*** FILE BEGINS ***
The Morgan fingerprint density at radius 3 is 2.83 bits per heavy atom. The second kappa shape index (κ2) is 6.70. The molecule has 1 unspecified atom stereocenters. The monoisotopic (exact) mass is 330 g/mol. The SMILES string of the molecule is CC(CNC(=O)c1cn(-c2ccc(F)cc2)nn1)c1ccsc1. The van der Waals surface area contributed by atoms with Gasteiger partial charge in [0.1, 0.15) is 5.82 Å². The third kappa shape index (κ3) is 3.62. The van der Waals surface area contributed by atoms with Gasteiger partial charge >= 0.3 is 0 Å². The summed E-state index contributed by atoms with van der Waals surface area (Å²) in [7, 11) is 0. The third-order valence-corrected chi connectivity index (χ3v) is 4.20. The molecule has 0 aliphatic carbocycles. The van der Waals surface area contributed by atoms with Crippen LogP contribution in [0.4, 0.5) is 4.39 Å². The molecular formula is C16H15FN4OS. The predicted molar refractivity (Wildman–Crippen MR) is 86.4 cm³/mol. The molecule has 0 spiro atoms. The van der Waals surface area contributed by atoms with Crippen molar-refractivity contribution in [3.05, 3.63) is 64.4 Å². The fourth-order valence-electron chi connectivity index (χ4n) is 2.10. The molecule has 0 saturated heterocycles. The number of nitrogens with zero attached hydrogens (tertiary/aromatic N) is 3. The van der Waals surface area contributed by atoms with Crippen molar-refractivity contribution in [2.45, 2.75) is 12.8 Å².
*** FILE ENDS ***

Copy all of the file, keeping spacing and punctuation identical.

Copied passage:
The Morgan fingerprint density at radius 3 is 2.83 bits per heavy atom. The second kappa shape index (κ2) is 6.70. The molecule has 1 unspecified atom stereocenters. The monoisotopic (exact) mass is 330 g/mol. The SMILES string of the molecule is CC(CNC(=O)c1cn(-c2ccc(F)cc2)nn1)c1ccsc1. The van der Waals surface area contributed by atoms with Gasteiger partial charge in [0.1, 0.15) is 5.82 Å². The third kappa shape index (κ3) is 3.62. The van der Waals surface area contributed by atoms with Gasteiger partial charge >= 0.3 is 0 Å². The summed E-state index contributed by atoms with van der Waals surface area (Å²) in [7, 11) is 0. The third-order valence-corrected chi connectivity index (χ3v) is 4.20. The molecule has 0 aliphatic carbocycles. The van der Waals surface area contributed by atoms with Crippen LogP contribution in [0.4, 0.5) is 4.39 Å². The molecular formula is C16H15FN4OS. The predicted molar refractivity (Wildman–Crippen MR) is 86.4 cm³/mol. The molecule has 0 spiro atoms. The van der Waals surface area contributed by atoms with Crippen molar-refractivity contribution in [3.05, 3.63) is 64.4 Å². The fourth-order valence-electron chi connectivity index (χ4n) is 2.10. The molecule has 0 saturated heterocycles. The number of nitrogens with zero attached hydrogens (tertiary/aromatic N) is 3. The van der Waals surface area contributed by atoms with Crippen molar-refractivity contribution in [2.45, 2.75) is 12.8 Å².